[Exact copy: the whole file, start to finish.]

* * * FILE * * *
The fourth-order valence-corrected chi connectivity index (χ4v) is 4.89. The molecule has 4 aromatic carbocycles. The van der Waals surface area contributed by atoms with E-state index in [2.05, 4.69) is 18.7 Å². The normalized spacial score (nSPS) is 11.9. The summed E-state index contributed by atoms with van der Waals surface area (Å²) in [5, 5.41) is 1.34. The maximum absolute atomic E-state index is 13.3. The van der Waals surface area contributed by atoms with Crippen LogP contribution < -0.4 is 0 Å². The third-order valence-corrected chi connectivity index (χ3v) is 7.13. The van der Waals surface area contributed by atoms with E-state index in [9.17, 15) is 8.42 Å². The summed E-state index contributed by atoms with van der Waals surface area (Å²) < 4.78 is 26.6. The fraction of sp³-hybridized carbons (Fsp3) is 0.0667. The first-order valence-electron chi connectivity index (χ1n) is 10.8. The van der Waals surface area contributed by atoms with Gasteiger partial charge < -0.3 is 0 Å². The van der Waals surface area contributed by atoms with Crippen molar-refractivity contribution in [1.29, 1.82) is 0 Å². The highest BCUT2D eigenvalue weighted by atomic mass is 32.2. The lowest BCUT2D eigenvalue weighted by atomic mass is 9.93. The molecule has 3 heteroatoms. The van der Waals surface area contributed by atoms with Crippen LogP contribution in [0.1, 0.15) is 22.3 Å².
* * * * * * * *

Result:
The fourth-order valence-corrected chi connectivity index (χ4v) is 4.89. The molecule has 4 aromatic carbocycles. The van der Waals surface area contributed by atoms with E-state index in [2.05, 4.69) is 18.7 Å². The normalized spacial score (nSPS) is 11.9. The summed E-state index contributed by atoms with van der Waals surface area (Å²) in [5, 5.41) is 1.34. The maximum absolute atomic E-state index is 13.3. The van der Waals surface area contributed by atoms with Crippen LogP contribution < -0.4 is 0 Å². The third-order valence-corrected chi connectivity index (χ3v) is 7.13. The van der Waals surface area contributed by atoms with E-state index in [9.17, 15) is 8.42 Å². The summed E-state index contributed by atoms with van der Waals surface area (Å²) < 4.78 is 26.6. The fraction of sp³-hybridized carbons (Fsp3) is 0.0667. The first-order valence-electron chi connectivity index (χ1n) is 10.8. The van der Waals surface area contributed by atoms with Gasteiger partial charge < -0.3 is 0 Å². The van der Waals surface area contributed by atoms with Crippen molar-refractivity contribution in [1.29, 1.82) is 0 Å². The highest BCUT2D eigenvalue weighted by atomic mass is 32.2. The lowest BCUT2D eigenvalue weighted by atomic mass is 9.93. The molecule has 3 heteroatoms. The van der Waals surface area contributed by atoms with Crippen LogP contribution in [0.1, 0.15) is 22.3 Å².